Mass mailing or targeted campaigns that use common files to host or exploit code have been and are a very popular vector of attack. In other words, a malicious PDF or MS Office document received via e-mail or opened trough a browser plug-in. In regards to malicious PDF files the security industry saw a significant increase of vulnerabilities after the second half of 2008 which might be related to Adobe Systems release of the specifications, format structure and functionality of PDF files.
From a security incident response perspective the knowledge about how to do a detailed analysis of such malicious files can be quite useful. When analyzing this kind of files an incident handler can determine the worst it can do, its capabilities and key characteristics. Furthermore, it can help to be better prepared and identify future security incidents and how to contain, eradicate and recover from those threats.
So, which steps could an incident handler or malware analyst perform to analyze such files?
- Extract the shellcode
- Create a shellcode executable
- Analyze shellcode and determine what is does.
A summary of tools and techniques using REMnux to analyze malicious documents are described in the cheat sheet compiled by Lenny, Didier and others. In order to practice these skills and to illustrate an introduction to the tools and techniques, below is the analysis of a malicious PDF using these steps.
Then looking deeper we can use pdf-parser.py to display the contents of the 6 objects. The output was reduced for the sake of brevity but in this case the Object 2 is the /XFA element that is referencing to Object 1 which contains a stream compressed and rather suspicious.
3rd Step – Extract the shellcode
These Unicode encoded strings need to be converted into binary. To perform this isolate the Unicode encoded strings into a separated file and convert it the Unicode (\u) to hex (\x) notation. To do this you need using a series of Perl regular expressions using a Remnux script called unicode2hex-escaped. The resulting file will contain the shellcode in a hex format (“\xeb\x06\x00\x00..”) that will be used in the next step to convert it into a binary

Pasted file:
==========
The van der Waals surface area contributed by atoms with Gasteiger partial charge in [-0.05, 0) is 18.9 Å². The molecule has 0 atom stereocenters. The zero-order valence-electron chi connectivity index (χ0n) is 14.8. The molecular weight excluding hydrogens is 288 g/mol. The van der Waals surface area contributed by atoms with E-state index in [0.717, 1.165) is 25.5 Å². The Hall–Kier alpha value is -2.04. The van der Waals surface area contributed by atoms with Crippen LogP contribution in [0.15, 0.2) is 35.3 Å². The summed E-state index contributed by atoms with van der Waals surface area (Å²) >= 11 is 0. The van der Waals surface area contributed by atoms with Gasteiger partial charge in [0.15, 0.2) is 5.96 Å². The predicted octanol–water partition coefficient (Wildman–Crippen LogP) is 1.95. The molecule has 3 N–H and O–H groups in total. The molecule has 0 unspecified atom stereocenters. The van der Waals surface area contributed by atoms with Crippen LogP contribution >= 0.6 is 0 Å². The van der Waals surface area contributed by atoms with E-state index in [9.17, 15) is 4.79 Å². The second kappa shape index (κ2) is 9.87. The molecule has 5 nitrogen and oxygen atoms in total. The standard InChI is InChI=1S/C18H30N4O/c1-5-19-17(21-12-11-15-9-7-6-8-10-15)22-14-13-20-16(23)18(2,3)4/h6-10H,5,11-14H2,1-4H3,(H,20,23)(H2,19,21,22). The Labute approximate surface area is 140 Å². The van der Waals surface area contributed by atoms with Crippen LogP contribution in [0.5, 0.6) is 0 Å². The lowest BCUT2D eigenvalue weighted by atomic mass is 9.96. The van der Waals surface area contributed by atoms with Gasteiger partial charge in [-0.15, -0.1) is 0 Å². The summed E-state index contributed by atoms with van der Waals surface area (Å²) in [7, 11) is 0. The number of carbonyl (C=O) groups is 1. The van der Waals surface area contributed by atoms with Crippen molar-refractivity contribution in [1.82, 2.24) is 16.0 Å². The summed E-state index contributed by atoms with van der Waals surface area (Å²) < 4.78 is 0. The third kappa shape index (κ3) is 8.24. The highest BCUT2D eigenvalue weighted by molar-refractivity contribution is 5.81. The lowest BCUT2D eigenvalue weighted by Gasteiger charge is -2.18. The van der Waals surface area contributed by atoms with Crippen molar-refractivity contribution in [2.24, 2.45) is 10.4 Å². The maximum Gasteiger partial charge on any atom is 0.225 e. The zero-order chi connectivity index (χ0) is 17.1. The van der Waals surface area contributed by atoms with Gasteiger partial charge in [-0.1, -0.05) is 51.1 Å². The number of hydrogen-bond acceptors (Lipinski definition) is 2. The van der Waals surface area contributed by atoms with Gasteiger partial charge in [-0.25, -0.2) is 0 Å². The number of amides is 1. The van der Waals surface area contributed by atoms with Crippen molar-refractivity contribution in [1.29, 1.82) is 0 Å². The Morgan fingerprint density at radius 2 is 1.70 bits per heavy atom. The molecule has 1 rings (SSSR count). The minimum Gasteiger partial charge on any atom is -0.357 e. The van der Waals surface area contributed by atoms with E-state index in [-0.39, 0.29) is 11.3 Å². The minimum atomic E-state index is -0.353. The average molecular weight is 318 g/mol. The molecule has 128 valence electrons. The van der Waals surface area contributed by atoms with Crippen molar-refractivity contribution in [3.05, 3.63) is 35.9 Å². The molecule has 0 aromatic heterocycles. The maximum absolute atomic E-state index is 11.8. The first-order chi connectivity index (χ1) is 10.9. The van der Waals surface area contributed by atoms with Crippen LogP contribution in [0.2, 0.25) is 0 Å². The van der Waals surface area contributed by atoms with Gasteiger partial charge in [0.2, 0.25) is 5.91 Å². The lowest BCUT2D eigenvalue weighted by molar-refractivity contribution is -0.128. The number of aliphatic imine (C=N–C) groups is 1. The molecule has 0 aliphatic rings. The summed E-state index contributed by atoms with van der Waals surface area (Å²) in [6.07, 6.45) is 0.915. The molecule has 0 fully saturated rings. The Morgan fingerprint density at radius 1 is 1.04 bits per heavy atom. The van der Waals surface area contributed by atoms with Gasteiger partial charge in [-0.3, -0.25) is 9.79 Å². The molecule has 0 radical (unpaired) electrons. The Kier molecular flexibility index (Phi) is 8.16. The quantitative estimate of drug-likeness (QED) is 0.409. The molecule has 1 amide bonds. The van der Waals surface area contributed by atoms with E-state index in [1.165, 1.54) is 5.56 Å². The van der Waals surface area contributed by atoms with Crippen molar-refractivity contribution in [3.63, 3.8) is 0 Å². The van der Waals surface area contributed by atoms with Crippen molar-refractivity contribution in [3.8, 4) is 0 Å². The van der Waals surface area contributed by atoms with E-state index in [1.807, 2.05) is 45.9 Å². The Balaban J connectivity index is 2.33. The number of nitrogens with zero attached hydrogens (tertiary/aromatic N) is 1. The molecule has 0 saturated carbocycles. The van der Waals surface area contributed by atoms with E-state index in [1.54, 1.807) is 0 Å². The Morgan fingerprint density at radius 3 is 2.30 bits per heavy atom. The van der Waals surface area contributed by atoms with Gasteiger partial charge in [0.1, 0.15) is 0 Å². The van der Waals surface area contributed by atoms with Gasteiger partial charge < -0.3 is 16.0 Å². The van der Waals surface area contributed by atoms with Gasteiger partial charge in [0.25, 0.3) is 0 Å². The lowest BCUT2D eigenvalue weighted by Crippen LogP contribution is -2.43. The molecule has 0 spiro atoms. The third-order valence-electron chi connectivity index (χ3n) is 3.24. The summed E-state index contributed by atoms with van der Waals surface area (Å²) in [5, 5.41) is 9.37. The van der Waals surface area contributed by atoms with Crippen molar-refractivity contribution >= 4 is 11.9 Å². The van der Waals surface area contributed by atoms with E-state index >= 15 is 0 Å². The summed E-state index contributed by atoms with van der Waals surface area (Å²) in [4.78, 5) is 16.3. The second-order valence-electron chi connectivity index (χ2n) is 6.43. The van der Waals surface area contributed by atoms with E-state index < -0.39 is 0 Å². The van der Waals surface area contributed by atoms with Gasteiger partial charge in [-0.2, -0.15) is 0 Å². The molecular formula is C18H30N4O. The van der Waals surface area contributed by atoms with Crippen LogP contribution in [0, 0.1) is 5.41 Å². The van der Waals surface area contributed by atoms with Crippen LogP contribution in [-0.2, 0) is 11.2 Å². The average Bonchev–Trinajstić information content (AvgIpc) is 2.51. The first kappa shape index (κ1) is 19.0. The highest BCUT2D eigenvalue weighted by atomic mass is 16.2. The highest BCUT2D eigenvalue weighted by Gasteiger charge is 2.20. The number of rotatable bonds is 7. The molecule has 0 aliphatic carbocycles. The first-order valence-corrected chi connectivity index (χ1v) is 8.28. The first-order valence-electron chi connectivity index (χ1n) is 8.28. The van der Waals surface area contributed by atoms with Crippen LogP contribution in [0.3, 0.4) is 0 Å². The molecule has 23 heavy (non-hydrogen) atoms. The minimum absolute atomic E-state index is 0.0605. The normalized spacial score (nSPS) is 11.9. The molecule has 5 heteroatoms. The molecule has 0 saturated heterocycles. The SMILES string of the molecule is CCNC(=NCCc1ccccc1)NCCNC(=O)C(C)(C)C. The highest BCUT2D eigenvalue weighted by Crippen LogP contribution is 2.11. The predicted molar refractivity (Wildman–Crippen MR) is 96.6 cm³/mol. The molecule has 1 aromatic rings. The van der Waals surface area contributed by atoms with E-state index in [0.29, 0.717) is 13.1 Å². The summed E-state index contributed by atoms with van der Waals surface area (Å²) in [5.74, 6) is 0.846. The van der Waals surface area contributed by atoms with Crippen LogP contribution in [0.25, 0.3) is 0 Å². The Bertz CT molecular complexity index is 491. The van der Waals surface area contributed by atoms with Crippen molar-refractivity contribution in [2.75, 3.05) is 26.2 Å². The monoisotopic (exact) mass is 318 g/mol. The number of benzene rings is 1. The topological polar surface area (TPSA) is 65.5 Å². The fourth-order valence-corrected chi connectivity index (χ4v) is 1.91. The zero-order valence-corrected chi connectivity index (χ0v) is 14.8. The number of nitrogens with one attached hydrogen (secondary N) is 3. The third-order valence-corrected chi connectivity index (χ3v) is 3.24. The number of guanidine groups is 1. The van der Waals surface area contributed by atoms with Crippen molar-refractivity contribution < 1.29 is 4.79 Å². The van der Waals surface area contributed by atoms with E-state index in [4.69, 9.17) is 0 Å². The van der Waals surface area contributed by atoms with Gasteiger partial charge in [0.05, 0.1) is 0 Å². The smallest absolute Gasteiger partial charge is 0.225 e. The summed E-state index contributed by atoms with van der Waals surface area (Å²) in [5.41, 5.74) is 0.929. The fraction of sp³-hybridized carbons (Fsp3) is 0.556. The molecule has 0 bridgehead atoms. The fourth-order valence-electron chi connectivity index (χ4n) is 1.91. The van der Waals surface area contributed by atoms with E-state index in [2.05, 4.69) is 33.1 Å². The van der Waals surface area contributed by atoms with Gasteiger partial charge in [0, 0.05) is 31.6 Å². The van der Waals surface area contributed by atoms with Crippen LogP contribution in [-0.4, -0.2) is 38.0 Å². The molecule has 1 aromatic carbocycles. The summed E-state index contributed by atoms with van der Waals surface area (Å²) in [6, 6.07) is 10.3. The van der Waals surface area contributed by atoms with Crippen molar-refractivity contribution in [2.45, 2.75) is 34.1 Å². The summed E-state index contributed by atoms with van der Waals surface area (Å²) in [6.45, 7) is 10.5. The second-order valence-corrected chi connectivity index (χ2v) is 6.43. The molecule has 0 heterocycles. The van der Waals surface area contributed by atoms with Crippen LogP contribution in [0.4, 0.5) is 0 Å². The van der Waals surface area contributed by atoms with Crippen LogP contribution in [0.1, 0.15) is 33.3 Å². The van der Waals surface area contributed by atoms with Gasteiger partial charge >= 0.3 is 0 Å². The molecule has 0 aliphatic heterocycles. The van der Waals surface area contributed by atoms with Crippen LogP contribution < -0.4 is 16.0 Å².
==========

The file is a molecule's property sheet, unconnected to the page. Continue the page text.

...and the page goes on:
4th Step – Create a shellcode executable
Next with the shellcode encoded in hexadecimal format we can produce a Windows binary that runs the shellcode. This is achieved using a script called shellcode2exe.py written by Mario Vilas and later tweaked by Anand Sastry. As Lenny states ” The shellcode2exe.py script accepts shellcode encoded as a string or as raw binary data, and produces an executable that can run that shellcode. You load the resulting executable file into a debugger to examine its. This approach is useful for analyzing shellcode that’s difficult to understand without stepping through it with a debugger.”
5th Step – Analyze shellcode and determine what is does.
Final step is to determine what the shellcode does. To analyze the shellcode you could use a dissasembler or a debugger. In this case the a static analysis of the shellcode using the strings command shows several API calls used by the shellcode. Further also shows a URL pointing to an executable that will be downloaded if this shellcode gets executed
We now have a strong IOC that can be used to take additional steps in order to hunt for evil and defend the networks. This URL can be used as evidence and to identify if machines have been compromised and attempted to download the malicious executable. At the time of this analysis the file was no longer there but its known to be a variant of the Game Over Zeus malware.
The steps followed are manual but with practice they are repeatable. They just represent a short introduction to the multifaceted world of analyzing malicious documents. Many other techniques and tools exist and much deeper analysis can be done. The focus was to demonstrate the 5 Steps that can be used as a framework to discover indicators of compromise that will reveal machines that have been compromised by the same bad guys. However using these 5 steps many other questions could be answered. Using the mentioned and other tools and techniques within the 5 steps we can have a better practical understanding on how malicious documents work and which methods are used by Evil. Two great resource for this type of analysis is the Malware Analyst’s Cookbook : Tools and Techniques for Fighting Malicious Code book from Michael Ligh and the SANS FOR610: Reverse-Engineering Malware: Malware Analysis Tools and Technique authored by Lenny Zeltser.